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A Long, Long Sleep by Anna Sheehan

August 28, 2011

Rosalinda Fitzroy had been asleep for 62 years when she was woken by a kiss. Locked away in the chemically-induced slumber of a stasis tube in a forgotten sub-basement, sixteen-year-old Rose slept straight through the Dark Times that killed millions and utterly changed the world she knew. Now, her parents and her first love are long dead, and Rose – hailed upon her awakening as the long-lost heir to an interplanetary empire – is thrust alone into a future in which she is viewed as either a freak or a threat. Desperate to put the past behind her and adapt to her new world, Rose finds herself drawn to the boy who kissed her awake, hoping that he can help her to start fresh. But when a deadly danger jeopardizes her fragile new existence, Rose must face the ghosts of her past with open eyes – or be left without any future at all.


A Long, Long Sleep is one of those books I’ve been hearing lots of great things about on other people’s blogs, so when I was offered a chance to review it I couldn’t turn it down! I was a bit dubious due to it being likened to the fairy tale of Sleeping Beauty, with a science fiction twist – sometimes retellings of fairytales just don’t bring anything new to the story to make it worth your while. But I must hold my hands up and give credit where credit is due, and say that Anna Sheehan successfully proved me wrong, by making this story entirely her own and one which will no doubt get teens reading more science fiction.

The novel jumps right into Rosalinda Fitzroy being awoken for the first time in sixty-two years, having no idea where she is, or what year she is in. She has no idea that her parents and everyone she has ever loved, including her boyfriend Xavier, is probably dead. The novel is told in the first person from Rose’s point of view, so we see everything around her just as she does for the very first time. She is at times an odd character. She has led somewhat of a sheltered life due to her controlling parents who frequently put her into a state of sleep for several days or weeks at a time whenever it was inconvenient for them to have her around. To Rose, this is normal and she sees no reason for it to be questioned. However, since meeting Bren, the boy who kissed her and woke her up sixty-two years later, she has come to realise that her parents’ actions were not as normal as they seemed. There are some truly heartbreaking moments when she comes to terms with the fact that her parents put her life on hold just for the sake of convenience. She has missed out on so much of her life including many of Xavier’s birthdays, which means they become much closer in age as Xavier ages and Rose doesn’t during her stasis.

Sheehan has created some wonderful characters in this novel, especially with Rose and Bren, but my favourite of all has to be Otto – a hybrid created using alien DNA, and one of the few surviving genetically engineered left. He cannot talk and communicates by touching another person and speaking through their minds. This makes for a very interesting friendship between Otto and Rose, and one which I adored. Him and Rose are both considered outsiders at the school – people that simply don’t belong there, and it is through this that a special bond is created between the two of them. Of course, Bren is the love-interest in the story, but I personally found Otto a much more interesting character, and this is a little bit of a flaw of the story for me. You just can’t make another male character more interesting than the love interest!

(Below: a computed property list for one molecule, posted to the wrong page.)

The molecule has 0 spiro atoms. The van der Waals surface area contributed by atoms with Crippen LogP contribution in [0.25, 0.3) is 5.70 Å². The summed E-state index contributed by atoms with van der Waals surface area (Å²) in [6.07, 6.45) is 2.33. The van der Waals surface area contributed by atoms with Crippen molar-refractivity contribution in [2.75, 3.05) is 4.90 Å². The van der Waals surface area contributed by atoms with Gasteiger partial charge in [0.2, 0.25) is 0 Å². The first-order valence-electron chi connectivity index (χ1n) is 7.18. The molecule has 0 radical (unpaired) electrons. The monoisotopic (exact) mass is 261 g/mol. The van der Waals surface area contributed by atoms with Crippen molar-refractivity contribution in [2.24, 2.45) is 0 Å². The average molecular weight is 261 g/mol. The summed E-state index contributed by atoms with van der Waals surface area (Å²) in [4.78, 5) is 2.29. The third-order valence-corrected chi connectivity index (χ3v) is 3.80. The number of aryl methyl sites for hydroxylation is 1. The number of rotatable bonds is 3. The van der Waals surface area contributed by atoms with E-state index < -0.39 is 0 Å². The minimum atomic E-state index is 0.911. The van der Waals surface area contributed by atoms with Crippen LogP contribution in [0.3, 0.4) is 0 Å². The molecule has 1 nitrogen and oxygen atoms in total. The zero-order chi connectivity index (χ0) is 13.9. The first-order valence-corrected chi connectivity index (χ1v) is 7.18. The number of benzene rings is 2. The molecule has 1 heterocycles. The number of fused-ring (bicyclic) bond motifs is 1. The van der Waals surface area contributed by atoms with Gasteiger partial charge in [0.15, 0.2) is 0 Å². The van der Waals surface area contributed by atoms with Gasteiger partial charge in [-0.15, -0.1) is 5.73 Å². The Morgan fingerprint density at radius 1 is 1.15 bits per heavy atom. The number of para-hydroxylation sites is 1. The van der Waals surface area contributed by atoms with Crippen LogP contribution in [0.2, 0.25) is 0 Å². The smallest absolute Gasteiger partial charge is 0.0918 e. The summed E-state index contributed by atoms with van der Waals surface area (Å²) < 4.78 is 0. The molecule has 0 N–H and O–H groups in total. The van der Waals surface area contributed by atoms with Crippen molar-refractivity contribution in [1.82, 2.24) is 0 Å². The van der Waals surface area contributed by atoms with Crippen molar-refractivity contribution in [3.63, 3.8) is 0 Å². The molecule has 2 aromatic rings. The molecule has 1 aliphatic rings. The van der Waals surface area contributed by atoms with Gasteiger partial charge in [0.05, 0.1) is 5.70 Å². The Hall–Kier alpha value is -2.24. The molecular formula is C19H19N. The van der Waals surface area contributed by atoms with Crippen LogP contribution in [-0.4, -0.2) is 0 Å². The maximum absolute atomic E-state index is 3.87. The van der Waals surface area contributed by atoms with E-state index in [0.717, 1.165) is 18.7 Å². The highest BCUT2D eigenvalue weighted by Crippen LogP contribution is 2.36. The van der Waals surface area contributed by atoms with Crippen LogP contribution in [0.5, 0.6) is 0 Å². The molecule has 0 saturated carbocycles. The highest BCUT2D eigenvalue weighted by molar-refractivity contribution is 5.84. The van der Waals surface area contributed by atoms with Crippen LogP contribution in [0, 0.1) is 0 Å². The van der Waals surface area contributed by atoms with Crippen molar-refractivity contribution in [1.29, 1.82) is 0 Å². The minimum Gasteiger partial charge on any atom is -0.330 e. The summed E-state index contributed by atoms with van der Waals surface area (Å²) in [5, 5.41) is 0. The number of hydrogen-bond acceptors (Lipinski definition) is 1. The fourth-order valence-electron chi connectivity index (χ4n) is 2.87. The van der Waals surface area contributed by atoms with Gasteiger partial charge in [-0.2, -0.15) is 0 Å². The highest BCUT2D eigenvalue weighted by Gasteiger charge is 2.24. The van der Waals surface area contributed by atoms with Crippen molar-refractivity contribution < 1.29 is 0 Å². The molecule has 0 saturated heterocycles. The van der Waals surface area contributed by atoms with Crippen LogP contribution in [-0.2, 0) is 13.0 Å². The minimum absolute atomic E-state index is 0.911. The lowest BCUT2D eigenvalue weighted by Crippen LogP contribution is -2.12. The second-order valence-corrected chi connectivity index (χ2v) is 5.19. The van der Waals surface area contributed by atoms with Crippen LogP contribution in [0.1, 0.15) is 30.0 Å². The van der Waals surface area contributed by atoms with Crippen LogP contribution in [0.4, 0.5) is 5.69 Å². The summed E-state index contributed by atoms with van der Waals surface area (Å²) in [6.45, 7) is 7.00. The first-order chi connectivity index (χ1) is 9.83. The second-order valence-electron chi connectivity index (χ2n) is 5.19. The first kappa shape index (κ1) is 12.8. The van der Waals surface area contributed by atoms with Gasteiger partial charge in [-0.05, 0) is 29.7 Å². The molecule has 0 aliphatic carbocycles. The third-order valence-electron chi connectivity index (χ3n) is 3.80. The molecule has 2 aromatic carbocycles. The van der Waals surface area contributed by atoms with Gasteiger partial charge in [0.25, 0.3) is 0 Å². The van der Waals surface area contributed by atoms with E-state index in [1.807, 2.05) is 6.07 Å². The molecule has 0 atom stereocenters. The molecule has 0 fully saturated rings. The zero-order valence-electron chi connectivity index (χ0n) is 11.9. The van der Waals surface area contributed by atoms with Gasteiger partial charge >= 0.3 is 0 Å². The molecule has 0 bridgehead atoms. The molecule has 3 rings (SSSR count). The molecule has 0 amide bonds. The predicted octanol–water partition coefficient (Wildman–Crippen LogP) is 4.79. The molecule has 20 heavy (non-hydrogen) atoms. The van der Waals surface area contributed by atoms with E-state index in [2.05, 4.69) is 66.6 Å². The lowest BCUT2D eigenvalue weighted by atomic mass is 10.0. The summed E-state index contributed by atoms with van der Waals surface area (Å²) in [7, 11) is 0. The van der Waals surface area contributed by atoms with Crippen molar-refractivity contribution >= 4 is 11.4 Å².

This, sadly isn’t the novel’s only flaws. There are some alarming similarities to Beth Revis’ Across the Universe, and at times I just couldn’t decide which I liked more, and I’m still non-the-wiser on that one. I also hated the Plastine – a deadly indestructible machine that is intent on killing Rose. I just found the whole thing a bit gimmicky and not quite on par with the rest of the novel. The novel also lacked a lot of world-building. I didn’t really understand the whole interplanetary empire thing, and thought that Sheehan could have gone into a lot more detail here, just to create a more realistic setting.

I also have to say that before I read this book, I’d heard plenty of people online saying that this book had made them cry because they found it so emotional. Sadly, it had no such effect on me. Don’t get me wrong, the quality of Sheehan’s writing is good and her characters are strong, but I didn’t bring me anywhere near to tears.

Overall, I’d have to say I enjoyed this book, but I didn’t love it. I think Sheehan will be one to watch out for in future, but this book didn’t quite pull at my heart strings enough to make much of an impact on me. But who knows, maybe it will make an impact on you?

A Long, Long Sleep is out now, published by Gollancz. Thanks to the publisher for sending me a copy to review!



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